Last week in Part 8, we looked at Trends, Support & Resistance. We take those ideas one step on this week, into the concept of patterns on price. Many think pattern analysis is created from a mystical land and disregard it without a second look! There can be strange names associated to the various patterns and this probably doesn’t help their legitimacy, but if you stop and think what the price is doing within these patterns, you can see the economics of supply and demand at work and this is why these patterns make sense and can be so effective.
The purpose of chart patterns?
Their purpose is to organise price movement into two buckets – prices that continue and prices that reverse, with the aim of giving the user some clues as to what the price will do next. When a trend is developing, it normally has a period of time when it evolves into one of these two camps: reversal or continuation. This evolution into its future direction is captured by price patterns.
What are they?
They are simply pictures or formations of price which appear on your price chart in any time frame, whether it be FX, Commodities, Stocks etc, that can be classified into different categories that have some predictive and probabilistic value.
Under the two main camps of continuation and reversal, they are split further down into unique individual patterns:
We will take a look at a couple of those reversal patterns – the double bottom and the head & shoulders:
The ‘double bottom’: named because of its 2 touches on the resistance line, aka the ‘W’.
The ‘head & shoulders’: another obviously named pattern, simply from the way it looks.
Rules of the reversal:
- There must be an existence of a prior trend coming into the reversal pattern.
- First signal of reversal is often breaking an important trend line.
- The larger the pattern, the greater the subsequent move.
- Topping patterns are usually more volatile than bottom patterns.
- Bottom patterns have similar price ranges and take longer to build.
- Reversal points normally coincide with heavier traded volume.
- Volume is usually more important on the upside.
An example of various patterns playing out on WTI Crude Oil (NB. The drawing of these patterns IS NOT an exact science) (Charts: TradingView):
With continuation patterns, you are looking to move out of an instrument’s sideways holding period and to continue in the way of the previous trend. The continuation pattern is often shorter in duration than the reversal and happens most frequently in the near term or intermediate time frame.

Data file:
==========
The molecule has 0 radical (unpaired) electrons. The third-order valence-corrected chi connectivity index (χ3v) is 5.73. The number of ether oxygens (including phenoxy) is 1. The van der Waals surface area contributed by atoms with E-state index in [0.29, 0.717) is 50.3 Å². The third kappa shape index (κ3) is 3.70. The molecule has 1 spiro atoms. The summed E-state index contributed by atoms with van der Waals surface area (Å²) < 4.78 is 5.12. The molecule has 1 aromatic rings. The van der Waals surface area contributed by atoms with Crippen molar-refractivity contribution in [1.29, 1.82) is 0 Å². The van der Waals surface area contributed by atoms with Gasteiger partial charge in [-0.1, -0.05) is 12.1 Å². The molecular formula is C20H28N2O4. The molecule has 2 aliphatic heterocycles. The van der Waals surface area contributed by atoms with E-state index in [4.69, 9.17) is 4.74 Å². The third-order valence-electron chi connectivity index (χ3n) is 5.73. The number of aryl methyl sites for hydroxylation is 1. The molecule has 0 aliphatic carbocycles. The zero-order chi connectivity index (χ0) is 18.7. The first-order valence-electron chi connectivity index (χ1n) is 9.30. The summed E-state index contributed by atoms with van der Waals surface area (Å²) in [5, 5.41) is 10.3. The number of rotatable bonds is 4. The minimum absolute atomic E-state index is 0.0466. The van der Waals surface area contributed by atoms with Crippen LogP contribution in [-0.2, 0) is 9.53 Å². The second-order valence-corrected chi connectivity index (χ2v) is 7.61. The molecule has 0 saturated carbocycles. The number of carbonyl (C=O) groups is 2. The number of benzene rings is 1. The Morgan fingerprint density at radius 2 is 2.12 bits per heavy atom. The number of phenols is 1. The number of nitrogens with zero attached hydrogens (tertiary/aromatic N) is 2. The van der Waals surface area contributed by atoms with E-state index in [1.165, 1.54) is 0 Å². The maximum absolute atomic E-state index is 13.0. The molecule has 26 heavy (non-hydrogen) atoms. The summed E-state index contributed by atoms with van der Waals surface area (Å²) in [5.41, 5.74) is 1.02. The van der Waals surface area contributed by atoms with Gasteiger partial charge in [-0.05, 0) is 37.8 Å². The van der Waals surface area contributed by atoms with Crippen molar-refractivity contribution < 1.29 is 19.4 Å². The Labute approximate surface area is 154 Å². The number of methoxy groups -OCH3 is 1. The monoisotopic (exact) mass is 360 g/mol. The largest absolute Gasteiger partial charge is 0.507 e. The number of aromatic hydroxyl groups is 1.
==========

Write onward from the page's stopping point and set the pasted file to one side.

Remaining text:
There are 4 main types of triangle based continuation pattern:
- Symmetrical: (Look for 4 touches inside the pattern; breakout often occurs 2/3rds along the triangle; time limit point where two lines meet.)
- Ascending: (Price Height of pattern at widest add onto breakout point for price target.)
- Descending: (Target measurement as ascending but in reverse.)
- Expanding/ Broadening: (Quite rare & hard to spot; 3 higher peaks 2 declining troughs.)
These triangles can also be classified as ‘wedges’ – either falling and rising. The difference is that they have a more noticeable slant. Both have converging highs and lows.
All that is left is 2 very popular patterns – the Flag and the Pennant. Again named for obvious reasons. These are very common and reliable patterns, are very similar to one another and show a brief ‘pause’ in market activity:
An example of various continuation patterns playing out on the FTSE100 (NB. The drawing of these patterns IS NOT an exact science) (Charts: Stockopedia):
As we’ve seen, these patterns can be used as tools to estimate possible future price targets. There are a couple of further rules you need to be aware of around this:
- The price target in an up-trend is measured from the start point of the trend (the breakout point at the base of the trend or most recent congestion pattern) to the highest high.
- The move is then projected up from the point of breakout (from the triangle, flag or pennant pattern), to arrive at the target.
- The target for a reversal pattern is calculated from the highest peak to the lowest trough in the wedge pattern.
- The objective is calculated by projecting the target up/down from the breakout point.
Further reading and learning:
If you are interested in learning more about price patterns then the following reading may help:
- Technical Analysis of the Financial Markets, John J Murphy, New York Institute of Finance, 1985.
- Technical Analysis, The Complete Resource for Financial Market Technicians, Charles D Kirkpatrick, FT Press, 2006.
Chart patterns are a very useful addition to your analysis, as they have a strong predictive ability of future price action. Frustratingly for some, the application of chart patterns is not an exact science and a lot is down to the subjectivity of the analyst. In my experience, I find it difficult to solely rely on these patterns and find they work much better in conjunction with indicators and other forms of analysis.
Next time: Technical Analysis (Part 10): Direct Price Analysis (DPA) – Moving Averages